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Haematologica. 2019 Mar;104(3):599-608. doi: 10.3324/haematol.2018.195669. Epub 2018 Sep 28.

Factor VIII cross-matches to the human proteome reduce the predicted inhibitor risk in missense mutation hemophilia A.

Author information

1
Blizard Institute, Barts and The London School of Medicine and Dentistry, QMUL, London.
2
The Royal London Hospital Haemophilia Centre, Barts Health NHS Trust, London.
3
Department of Biological Sciences and Institute of Structural and Molecular Biology, Birkbeck, University of London, UK.
4
Department of Biological Sciences and Institute of Structural and Molecular Biology, Birkbeck, University of London, UK a.shepherd@mail.cryst.bbk.ac.uk.

Abstract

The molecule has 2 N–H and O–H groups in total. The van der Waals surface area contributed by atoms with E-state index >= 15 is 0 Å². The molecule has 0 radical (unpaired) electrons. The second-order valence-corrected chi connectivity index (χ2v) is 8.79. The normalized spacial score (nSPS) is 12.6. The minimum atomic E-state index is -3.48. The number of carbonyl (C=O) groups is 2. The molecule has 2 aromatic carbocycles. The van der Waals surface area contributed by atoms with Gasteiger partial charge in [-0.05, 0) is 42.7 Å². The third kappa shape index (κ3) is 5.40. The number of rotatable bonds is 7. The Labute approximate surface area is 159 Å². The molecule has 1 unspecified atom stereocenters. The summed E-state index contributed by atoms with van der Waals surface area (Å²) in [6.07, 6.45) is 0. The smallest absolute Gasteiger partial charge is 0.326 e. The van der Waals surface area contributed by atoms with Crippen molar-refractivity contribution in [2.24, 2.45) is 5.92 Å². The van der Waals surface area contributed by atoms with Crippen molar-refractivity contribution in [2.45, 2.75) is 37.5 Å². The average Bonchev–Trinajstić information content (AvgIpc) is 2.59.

Single missense mutations in the F8 gene encoding the coagulation protein factor VIII give rise predominantly to non-severe hemophilia A. Despite only a single amino acid sequence difference between the replacement, therapeutic factor VIII and the patient's endogenous factor VIII, therapeutic factor VIII may still be perceived as foreign by the recipient's immune system and trigger an immune response (inhibitor). Inhibitor formation is a life-long risk for patients with non-severe hemophilia A treated with therapeutic factor VIII, but remains difficult to predict. The aim of this study was to understand whether fortuitous, primary sequence cross-matches between therapeutic factor VIII and proteins in the human proteome are the reason why certain F8 mutations are not associated with inhibitor formation. We predicted which therapeutic factor VIII differences are potentially perceived as foreign by helper T cells - a necessary precursor to inhibitor development - and then scanned potentially immunogenic peptides against more than 100,000 proteins in the proteome. As there are hundreds of disease-causing F8 missense mutations and the human leukocyte antigen gene complex governing peptide presentation to helper T cells is highly polymorphic, these calculations pose a huge combinatorial challenge that we addressed computationally. We found that cross-matches between therapeutic factor VIII and the human proteome are commonplace and have a profound impact on the predicted risk of inhibitor development. Our results emphasize the importance of knowing both the F8 missense mutation and the human leukocyte antigen alleles of a patient with missense mutation hemophilia A if his underlying risk of inhibitor development is to be estimated.

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